Postpartum Recovery

mom-newbornPostpartum Recovery is a set of practices and nutritional guidelines for the first month after giving birth. It is based on the ancient Chinese practice of Zuo Yue Zi (or “sitting the month”) in which postpartum women and newborns were recovered for 30-40 days after birth with the love and support of extended family. Zuo Yue Zi turned a potentially draining experience into a ritual of rejuvenation. Postpartum traditions such as Zuo Yue Zi existed cross-culturally to protect the health of mother and child. Times have changed and most modern mothers do not have the network of support our ancestors had. Postpartum Recovery is the modern evolution of this tradition, modified to support women now.

What Postpartum Recovery Promises

  • Full Recovery of the Body. Postpartum Recovery brings the waist down to pre-pregnancy shape, prevents organ prolapse (which can cause urinary incontinence), and restores the breasts.
  • Hormonal Balance. By nourishing Qi and Blood and providing adequate rest, a woman’s body is able to fully recover a normal menstrual cycle and healthy hormone production.
  • Boost Health of the Baby. Proper diet and herbs promote top quality breast milk as well as a relaxed, restored mother (two things that will make any baby thrive).
  • Minimal Postpartum Symptoms. Avoid or quickly treat postpartum depression, uterine prolapse, joint pain, mastitis, inadequate milk production, fatigue, and low libido.
  • Increased Fertility. Women are increasingly not recovering hormonal balance after giving birth, reducing their chances to have more children. Postpartum Recovery brings your body back to a pre-pregnancy state, or better.
  • Vitality and Youthfulness. Postpartum Recovery will leave you strong, revitalized, and with plump, glowing skin (no more dark spots).

What Postpartum Recovery Includes

Each woman will want to adapt Postpartum Recovery to meet her needs, however all women need the following for 30-40 days after giving birth:

  • Rest.
  • Nutrition and herbs to properly cleanse and repair the body and promote optimum breast milk production.
  • Connection and support.
  • Abdominal binding.
  • Keeping warm.
  • Avoiding excessive stimulation, stress, or change.

The Stages of Postpartum Recovery

Postpartum Recovery is divided up into three stages.

The first week is Stage 1. During this phase the new mother’s body is at its weakest and most toxic and congested. She has just suffered loss of Qi from delivery as well as Blood and fluid loss. Her body is also trying to expel the lochia (a combination of blood, mucous, and placental tissue discharged through the vagina for 2-4 weeks after birth). Additionally, if she has had a hospital birth, or especially a C-section, her body will also need to clear out medications and anesthesia. Thus Stage 1 has the strictest prohibitions, the greatest rest requirements, and food and herbs that are both nourishing and gently detoxifying.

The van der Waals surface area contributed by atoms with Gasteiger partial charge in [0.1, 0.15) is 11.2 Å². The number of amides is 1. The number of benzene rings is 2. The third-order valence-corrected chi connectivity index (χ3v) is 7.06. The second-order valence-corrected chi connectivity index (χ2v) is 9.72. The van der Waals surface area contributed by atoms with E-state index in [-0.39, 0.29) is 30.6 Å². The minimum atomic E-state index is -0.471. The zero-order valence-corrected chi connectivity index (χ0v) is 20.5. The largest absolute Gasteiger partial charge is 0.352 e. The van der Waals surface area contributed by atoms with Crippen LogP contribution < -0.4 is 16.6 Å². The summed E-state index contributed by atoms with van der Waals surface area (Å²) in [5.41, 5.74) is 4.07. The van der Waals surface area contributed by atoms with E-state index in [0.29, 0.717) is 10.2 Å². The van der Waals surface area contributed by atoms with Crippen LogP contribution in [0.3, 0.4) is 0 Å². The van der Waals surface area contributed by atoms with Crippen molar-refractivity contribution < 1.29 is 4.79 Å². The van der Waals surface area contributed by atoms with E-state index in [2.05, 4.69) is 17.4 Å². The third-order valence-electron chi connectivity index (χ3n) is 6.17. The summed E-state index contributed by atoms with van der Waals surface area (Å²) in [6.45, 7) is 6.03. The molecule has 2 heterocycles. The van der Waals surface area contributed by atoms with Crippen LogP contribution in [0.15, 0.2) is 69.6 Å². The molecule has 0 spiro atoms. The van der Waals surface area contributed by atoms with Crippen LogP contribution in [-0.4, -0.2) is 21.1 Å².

The second week is Stage 2. The focus shifts to tonifying the Kidneys and contracting the uterus and waist back to pre-pregnancy size. Moving and detoxifying herbs and foods are still used.

The third, fourth, and sometimes fifth week comprise Stage 3. The new mother’s body is cleared enough and strong enough to absorb more intense tonification. She can also enjoy more leniency in her restrictions. This is the time to really build up the vitality of the new mother, and thus her newborn.


For specific Postpartum Recovery practices please see 7 Times a Woman, and the Postpartum Recovery Manual, coming out Summer 2014. The books are based on my own clinical application on what I learned from the works of Dr. Shuqi Zhuang (庄淑旗) and Dr. Fuqing Zhu, and mentorship from Dr. Shaoting Jing and Dr. Jiang Zheng.

Andrews, Lia. “Partial Translation of ‘Postpartum Recovery Program; a Manual of Rules and Recipes for the Postpartum Woman.'” (DAOM capstone, Pacific College of Oriental Medicine, 2013).

Andrews, Lia. “The ‘Three Golden Opportunities’: Key Times Women Can Improve or Damage their Health.” (The Journal of Chinese Medicine, October 2013, Number 103).

Andrews, Lia. “7 Times a Woman; Ancient Wisdom on Health & Beauty for Every Stage of Your Life.” (Alcyone Press: San Diego, 2013).

Those who can read traditional Chinese characters may want to check out a foundational source of my information. Zhuang, Shuqi. “Postpartum Recovery Program; a Manual of Rules and Recipes for the Postpartum Woman.” (Taiwan: Guang He Chu Ban She, 2005). ISBN 9578807015. Note: you will need to modify this traditional Taiwanese plan for a Western audience.

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4 responses to “Postpartum Recovery

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